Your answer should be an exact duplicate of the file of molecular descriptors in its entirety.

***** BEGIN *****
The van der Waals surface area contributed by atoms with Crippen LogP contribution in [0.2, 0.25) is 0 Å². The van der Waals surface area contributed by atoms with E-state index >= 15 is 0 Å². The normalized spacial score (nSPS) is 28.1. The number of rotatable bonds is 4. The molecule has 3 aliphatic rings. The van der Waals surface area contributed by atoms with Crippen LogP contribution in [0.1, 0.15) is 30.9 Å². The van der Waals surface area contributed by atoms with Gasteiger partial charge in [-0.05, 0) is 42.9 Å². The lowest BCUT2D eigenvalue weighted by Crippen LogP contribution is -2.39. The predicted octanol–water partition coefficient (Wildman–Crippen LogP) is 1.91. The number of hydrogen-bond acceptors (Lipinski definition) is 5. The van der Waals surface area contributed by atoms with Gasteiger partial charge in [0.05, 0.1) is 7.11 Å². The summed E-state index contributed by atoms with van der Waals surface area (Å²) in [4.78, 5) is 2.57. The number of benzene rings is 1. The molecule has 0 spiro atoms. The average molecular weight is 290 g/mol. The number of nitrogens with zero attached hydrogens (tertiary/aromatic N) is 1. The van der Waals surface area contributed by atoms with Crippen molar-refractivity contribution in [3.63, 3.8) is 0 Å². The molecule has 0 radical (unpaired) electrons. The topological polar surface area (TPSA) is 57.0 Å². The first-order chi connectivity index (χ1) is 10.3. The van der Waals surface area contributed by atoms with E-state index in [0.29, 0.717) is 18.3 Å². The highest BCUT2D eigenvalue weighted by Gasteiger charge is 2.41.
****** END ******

The van der Waals surface area contributed by atoms with Crippen LogP contribution in [0.2, 0.25) is 0 Å². The van der Waals surface area contributed by atoms with E-state index >= 15 is 0 Å². The normalized spacial score (nSPS) is 28.1. The number of rotatable bonds is 4. The molecule has 3 aliphatic rings. The van der Waals surface area contributed by atoms with Crippen LogP contribution in [0.1, 0.15) is 30.9 Å². The van der Waals surface area contributed by atoms with Gasteiger partial charge in [-0.05, 0) is 42.9 Å². The lowest BCUT2D eigenvalue weighted by Crippen LogP contribution is -2.39. The predicted octanol–water partition coefficient (Wildman–Crippen LogP) is 1.91. The number of hydrogen-bond acceptors (Lipinski definition) is 5. The van der Waals surface area contributed by atoms with Gasteiger partial charge in [0.05, 0.1) is 7.11 Å². The summed E-state index contributed by atoms with van der Waals surface area (Å²) in [4.78, 5) is 2.57. The number of benzene rings is 1. The molecule has 0 spiro atoms. The average molecular weight is 290 g/mol. The number of nitrogens with zero attached hydrogens (tertiary/aromatic N) is 1. The van der Waals surface area contributed by atoms with Crippen molar-refractivity contribution in [3.63, 3.8) is 0 Å². The molecule has 0 radical (unpaired) electrons. The topological polar surface area (TPSA) is 57.0 Å². The first-order chi connectivity index (χ1) is 10.3. The van der Waals surface area contributed by atoms with E-state index in [0.29, 0.717) is 18.3 Å². The highest BCUT2D eigenvalue weighted by Gasteiger charge is 2.41.